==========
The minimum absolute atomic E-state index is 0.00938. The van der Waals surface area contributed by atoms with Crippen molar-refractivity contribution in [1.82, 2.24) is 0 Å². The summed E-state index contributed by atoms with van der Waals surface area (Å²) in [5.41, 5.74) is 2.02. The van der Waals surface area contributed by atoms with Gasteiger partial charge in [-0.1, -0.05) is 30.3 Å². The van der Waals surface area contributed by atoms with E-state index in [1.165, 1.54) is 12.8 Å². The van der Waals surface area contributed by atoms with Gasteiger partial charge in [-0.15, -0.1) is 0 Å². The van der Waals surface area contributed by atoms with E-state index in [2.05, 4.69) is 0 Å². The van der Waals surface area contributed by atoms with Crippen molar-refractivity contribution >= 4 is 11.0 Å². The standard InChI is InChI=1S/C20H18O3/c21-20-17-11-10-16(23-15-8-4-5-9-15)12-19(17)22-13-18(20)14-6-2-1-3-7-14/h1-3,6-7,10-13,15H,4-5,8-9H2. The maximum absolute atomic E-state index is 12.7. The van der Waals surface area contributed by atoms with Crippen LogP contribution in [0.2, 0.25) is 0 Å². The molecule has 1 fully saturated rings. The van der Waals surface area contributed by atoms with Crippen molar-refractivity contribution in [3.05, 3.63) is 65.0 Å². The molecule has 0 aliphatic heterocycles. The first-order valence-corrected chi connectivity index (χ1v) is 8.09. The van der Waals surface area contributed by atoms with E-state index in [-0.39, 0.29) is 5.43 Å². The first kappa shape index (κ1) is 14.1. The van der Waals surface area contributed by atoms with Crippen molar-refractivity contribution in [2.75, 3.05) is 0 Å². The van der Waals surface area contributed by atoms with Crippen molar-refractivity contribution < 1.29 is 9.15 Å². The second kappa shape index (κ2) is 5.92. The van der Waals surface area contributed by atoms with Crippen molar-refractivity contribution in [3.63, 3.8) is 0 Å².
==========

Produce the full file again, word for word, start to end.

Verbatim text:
The minimum absolute atomic E-state index is 0.00938. The van der Waals surface area contributed by atoms with Crippen molar-refractivity contribution in [1.82, 2.24) is 0 Å². The summed E-state index contributed by atoms with van der Waals surface area (Å²) in [5.41, 5.74) is 2.02. The van der Waals surface area contributed by atoms with Gasteiger partial charge in [-0.1, -0.05) is 30.3 Å². The van der Waals surface area contributed by atoms with E-state index in [1.165, 1.54) is 12.8 Å². The van der Waals surface area contributed by atoms with Gasteiger partial charge in [-0.15, -0.1) is 0 Å². The van der Waals surface area contributed by atoms with E-state index in [2.05, 4.69) is 0 Å². The van der Waals surface area contributed by atoms with Crippen molar-refractivity contribution >= 4 is 11.0 Å². The standard InChI is InChI=1S/C20H18O3/c21-20-17-11-10-16(23-15-8-4-5-9-15)12-19(17)22-13-18(20)14-6-2-1-3-7-14/h1-3,6-7,10-13,15H,4-5,8-9H2. The maximum absolute atomic E-state index is 12.7. The van der Waals surface area contributed by atoms with Crippen LogP contribution in [0.2, 0.25) is 0 Å². The molecule has 1 fully saturated rings. The van der Waals surface area contributed by atoms with Crippen molar-refractivity contribution in [3.05, 3.63) is 65.0 Å². The molecule has 0 aliphatic heterocycles. The first-order valence-corrected chi connectivity index (χ1v) is 8.09. The van der Waals surface area contributed by atoms with E-state index in [-0.39, 0.29) is 5.43 Å². The first kappa shape index (κ1) is 14.1. The van der Waals surface area contributed by atoms with Crippen molar-refractivity contribution in [2.75, 3.05) is 0 Å². The van der Waals surface area contributed by atoms with Crippen molar-refractivity contribution < 1.29 is 9.15 Å². The second kappa shape index (κ2) is 5.92. The van der Waals surface area contributed by atoms with Crippen molar-refractivity contribution in [3.63, 3.8) is 0 Å².